Internally Displaced Persons, or IDPs, are one of the most vulnerable people due to armed conflict, generalized violence, or human rights violations, and other challenges. Unlike refugees, IDPs have not crossed an international border to find sanctuary but have remained inside their home countries. Baghdad hosts the largest number of IDPs; more than 191,000 IDPs live in some 123 informal settlements. Recent data and reports from the United Nations High Commissioner for Refugees (UNHCR) and other UN agencies indicate that there has been a renewed wave of displacements in 2013. With the deteriorating security situation causing violence and unrest in some parts of the country, Iraq faces the prospect of a sharp rise in the number of IDPs and a decline in the already dire conditions under which these vulnerable communities live. For the most part, this group remains invisible and our project aims to change that through digital storytelling and transparency training.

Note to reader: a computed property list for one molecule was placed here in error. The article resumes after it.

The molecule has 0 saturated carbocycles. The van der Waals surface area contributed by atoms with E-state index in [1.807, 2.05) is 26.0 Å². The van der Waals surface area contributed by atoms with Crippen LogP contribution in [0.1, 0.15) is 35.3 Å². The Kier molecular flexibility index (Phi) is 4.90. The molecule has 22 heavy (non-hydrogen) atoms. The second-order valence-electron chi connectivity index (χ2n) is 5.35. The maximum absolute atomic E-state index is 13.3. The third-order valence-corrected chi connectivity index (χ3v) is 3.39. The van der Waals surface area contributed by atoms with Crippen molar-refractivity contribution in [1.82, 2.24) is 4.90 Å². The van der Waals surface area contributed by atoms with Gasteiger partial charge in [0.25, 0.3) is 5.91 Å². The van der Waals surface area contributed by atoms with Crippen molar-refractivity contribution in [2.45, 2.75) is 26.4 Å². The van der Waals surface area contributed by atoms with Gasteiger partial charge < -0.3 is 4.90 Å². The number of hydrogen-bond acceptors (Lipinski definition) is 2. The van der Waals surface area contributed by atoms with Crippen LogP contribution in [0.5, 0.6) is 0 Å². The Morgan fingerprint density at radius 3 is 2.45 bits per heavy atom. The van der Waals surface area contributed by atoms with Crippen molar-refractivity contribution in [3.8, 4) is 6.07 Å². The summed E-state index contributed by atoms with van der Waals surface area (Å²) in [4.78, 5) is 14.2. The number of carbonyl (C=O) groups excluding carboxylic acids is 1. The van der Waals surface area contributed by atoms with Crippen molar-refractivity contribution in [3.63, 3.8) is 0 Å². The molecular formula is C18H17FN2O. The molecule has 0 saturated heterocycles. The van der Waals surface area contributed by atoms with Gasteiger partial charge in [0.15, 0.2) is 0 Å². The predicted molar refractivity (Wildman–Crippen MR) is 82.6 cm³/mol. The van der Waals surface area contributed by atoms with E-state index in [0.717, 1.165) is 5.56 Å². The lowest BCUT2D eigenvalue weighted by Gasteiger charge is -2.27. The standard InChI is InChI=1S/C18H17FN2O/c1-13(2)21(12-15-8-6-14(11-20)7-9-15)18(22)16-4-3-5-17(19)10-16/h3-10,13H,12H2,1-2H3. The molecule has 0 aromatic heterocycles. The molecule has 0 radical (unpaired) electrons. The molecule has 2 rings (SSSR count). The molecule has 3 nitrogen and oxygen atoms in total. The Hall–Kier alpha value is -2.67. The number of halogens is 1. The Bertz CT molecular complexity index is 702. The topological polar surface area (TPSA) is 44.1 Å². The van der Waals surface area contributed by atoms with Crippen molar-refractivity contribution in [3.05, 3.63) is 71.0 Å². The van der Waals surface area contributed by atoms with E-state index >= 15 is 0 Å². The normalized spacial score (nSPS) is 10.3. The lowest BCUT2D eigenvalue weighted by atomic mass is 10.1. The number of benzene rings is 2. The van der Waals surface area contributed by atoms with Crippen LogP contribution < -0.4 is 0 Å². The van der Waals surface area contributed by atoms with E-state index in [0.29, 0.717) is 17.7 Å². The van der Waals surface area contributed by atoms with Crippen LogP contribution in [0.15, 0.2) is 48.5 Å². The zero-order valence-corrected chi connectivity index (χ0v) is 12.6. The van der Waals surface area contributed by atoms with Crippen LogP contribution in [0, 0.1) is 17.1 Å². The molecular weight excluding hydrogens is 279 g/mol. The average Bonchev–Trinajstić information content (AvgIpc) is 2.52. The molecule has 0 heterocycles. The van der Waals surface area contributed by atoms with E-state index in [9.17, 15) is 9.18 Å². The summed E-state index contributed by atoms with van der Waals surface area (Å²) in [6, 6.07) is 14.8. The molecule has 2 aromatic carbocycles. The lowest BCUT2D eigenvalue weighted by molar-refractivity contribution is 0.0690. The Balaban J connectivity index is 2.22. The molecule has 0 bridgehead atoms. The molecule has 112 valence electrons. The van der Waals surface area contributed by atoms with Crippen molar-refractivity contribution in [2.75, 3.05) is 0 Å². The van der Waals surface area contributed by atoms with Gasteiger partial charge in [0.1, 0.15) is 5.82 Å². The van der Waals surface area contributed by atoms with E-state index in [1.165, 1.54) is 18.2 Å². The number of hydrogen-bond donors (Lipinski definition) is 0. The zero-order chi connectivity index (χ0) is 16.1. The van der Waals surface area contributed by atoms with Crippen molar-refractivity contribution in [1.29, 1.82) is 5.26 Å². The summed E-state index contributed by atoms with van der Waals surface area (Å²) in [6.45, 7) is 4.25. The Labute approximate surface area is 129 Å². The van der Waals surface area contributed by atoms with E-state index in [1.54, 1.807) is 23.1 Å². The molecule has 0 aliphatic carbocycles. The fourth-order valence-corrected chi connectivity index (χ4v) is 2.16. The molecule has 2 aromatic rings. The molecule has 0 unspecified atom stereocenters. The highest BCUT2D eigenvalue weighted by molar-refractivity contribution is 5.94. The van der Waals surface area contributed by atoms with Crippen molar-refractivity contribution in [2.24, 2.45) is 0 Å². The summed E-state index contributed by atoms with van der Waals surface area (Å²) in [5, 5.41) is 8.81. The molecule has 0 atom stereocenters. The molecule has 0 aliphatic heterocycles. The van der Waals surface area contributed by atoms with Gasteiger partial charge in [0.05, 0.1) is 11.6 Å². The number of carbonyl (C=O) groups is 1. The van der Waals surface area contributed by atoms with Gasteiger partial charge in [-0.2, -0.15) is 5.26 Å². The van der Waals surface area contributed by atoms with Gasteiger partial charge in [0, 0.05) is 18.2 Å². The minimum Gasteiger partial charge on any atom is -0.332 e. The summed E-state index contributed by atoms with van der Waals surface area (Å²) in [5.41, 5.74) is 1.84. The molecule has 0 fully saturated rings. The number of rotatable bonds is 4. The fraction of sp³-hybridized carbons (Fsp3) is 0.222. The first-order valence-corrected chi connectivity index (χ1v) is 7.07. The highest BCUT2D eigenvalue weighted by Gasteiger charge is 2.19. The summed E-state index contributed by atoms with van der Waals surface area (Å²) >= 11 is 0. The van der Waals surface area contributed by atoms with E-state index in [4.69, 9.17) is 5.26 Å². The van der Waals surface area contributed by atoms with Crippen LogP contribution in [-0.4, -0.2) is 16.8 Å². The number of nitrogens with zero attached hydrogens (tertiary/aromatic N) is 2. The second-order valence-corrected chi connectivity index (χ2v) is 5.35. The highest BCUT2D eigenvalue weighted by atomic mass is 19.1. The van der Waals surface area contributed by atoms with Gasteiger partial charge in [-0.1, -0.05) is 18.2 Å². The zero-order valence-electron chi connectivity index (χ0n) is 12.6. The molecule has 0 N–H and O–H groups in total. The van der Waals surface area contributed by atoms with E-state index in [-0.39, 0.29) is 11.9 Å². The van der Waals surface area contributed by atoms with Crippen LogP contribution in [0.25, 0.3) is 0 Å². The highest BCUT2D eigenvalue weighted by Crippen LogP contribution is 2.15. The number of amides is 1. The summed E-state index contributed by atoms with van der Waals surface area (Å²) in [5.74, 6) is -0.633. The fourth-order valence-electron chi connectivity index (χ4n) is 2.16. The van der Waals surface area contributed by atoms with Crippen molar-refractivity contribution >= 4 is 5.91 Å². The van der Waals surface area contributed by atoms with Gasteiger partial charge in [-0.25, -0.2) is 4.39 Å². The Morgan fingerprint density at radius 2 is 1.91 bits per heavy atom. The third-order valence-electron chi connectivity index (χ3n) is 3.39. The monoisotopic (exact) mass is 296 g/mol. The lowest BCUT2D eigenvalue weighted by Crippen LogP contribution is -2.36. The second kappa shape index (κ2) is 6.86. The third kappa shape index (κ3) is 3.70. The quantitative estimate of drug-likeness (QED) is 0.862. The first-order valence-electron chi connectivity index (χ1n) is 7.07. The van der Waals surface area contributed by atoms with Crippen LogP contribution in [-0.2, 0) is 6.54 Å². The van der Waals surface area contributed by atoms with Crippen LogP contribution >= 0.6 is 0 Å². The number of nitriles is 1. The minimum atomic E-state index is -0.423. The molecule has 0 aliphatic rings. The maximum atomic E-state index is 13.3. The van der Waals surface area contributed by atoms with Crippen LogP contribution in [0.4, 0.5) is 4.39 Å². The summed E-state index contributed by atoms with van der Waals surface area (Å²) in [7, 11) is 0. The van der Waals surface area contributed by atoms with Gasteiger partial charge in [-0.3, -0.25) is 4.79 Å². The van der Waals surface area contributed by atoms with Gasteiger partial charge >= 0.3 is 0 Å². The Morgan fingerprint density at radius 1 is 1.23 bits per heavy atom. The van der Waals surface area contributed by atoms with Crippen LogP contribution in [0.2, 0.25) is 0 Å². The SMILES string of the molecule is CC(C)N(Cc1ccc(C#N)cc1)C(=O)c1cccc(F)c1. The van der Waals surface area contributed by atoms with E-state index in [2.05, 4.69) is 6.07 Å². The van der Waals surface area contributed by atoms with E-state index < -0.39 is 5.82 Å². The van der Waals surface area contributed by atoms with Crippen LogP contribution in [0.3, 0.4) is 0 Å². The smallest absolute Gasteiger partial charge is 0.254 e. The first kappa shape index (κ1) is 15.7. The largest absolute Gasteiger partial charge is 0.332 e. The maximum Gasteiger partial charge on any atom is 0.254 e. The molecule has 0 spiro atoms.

To many Iraqis IDPs are an invisible group who are a part of a temporary state of things. It’s important to expose Iraqis and others to IDPs’ stories and of the challenges they face in their daily lives. IDPs live with the constant risk of eviction by authorities. They are often traumatized and frightened, having fled violence and threats to their families. They struggle to buy the daily food that they need to sustain themselves, and their dwellings are often inadequate to fully protect them from the heat or winter rains. They are also among those who are not able to take full advantage of basic services, including health services, due to limited access and resources. Women and girls within the IDP population are the most adversely affected.